With heavy hearts, officials at the Smithsonian's National Zoo in Washington, DC, have bid farewell to its three resident giant pandas. Mei Xiang, 25, Tian Tian, 26, and their 3-year-old son, Xiao Qi Ji, left for China aboard a retrofitted Boeing 777 aircraft on November 8, 2023. Upon reaching Chengdu on November 9, 2023, the trio was whisked away to the Wolong Panda Center. After a 30-day quarantine, the mammals will be allowed to mingle with the 150 wild giant pandas at the nature reserve.
"It's a place where they have lots and lots of giant pandas... how our giant pandas live here, very similar to that," said Bryan Amaral, the Zoo's senior curator. "They just have a lot more giant pandas than we have. Where we have elephants and, you know, all kinds of other things, they have just pandas."
The departure of the three pandas marks the end of a 50-year era that began in 1972 with the arrival of Ling-Ling and Hsing-Hsing. The endangered mammals were a gift to the American people to commemorate President Nixon's historic visit to China.
Ling-Ling and Hsing-Hsing had five cubs during their 20 years at the Zoo. Unfortunately, none of them survived. In 1992, Ling-Ling died suddenly from heart failure. The then 23-year-old was the oldest of her kind living in captivity outside China. Hsing-Hsing easily passed Ling-Ling's record. But he had to be put down at age 29 due to poor health.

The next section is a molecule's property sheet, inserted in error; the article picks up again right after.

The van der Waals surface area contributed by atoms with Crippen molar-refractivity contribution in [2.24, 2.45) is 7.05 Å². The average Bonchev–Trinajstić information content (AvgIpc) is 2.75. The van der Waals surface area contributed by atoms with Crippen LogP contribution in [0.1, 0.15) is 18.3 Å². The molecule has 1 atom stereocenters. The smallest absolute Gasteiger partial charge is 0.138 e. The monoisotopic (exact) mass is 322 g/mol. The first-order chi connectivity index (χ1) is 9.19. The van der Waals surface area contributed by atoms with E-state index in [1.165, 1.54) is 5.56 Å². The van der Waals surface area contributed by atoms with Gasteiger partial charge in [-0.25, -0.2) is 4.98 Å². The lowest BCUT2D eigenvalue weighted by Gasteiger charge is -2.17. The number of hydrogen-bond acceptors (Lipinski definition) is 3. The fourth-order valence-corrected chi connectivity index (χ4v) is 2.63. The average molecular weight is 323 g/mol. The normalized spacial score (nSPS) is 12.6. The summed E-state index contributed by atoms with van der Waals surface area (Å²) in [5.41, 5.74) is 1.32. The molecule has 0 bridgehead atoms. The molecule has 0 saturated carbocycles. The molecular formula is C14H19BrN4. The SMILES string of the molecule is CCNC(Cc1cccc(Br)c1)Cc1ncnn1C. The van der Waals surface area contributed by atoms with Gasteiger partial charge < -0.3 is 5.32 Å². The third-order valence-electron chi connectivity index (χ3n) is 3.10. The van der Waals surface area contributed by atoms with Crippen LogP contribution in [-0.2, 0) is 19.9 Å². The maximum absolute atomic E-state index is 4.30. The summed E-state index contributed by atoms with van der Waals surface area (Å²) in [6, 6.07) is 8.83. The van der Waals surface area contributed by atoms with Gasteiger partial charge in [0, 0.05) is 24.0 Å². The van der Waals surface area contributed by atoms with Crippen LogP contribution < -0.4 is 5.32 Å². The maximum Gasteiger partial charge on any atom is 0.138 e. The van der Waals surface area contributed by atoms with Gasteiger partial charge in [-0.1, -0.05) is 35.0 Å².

Mei Xiang and Tian Tian arrived in Washington, DC, on December 6, 2000. However, unlike Ling-Ling and Hsing-Hsing, they were on loan from China. In exchange, the Zoo contributed funds and expertise toward giant panda conservation efforts in China. The agreement also required any cubs born to the couple to be sent back to China once they turned four.
During their 23 years at the Zoo, Mei Xiang and Tian Tian had seven cubs, four of which survived. The first three, Tai Shan (b. 2005), Bao Bao (b. 2013), and Bei Bei (b. 2015), are currently thriving in China. Tai Shan and Bao Bao have even welcomed cubs of their own.
There is currently no new agreement to bring back giant pandas to the US. However, Zoo Director Brandie Smith is optimistic.
"No matter what happens, we are going to continue our giant panda conservation work, the stuff that we are doing, you know, in the field to save pandas, to save the species and our hopes," she said. "My dream is that giant pandas will return to the National Zoo sometime in the near future."
Meanwhile, Zoo officials are focusing on improving the panda habitat. They plan to add extra climbing structures and also update the air conditioning and smoke detection systems.
Resources: nationalzoo.si.edu, cbsnews.com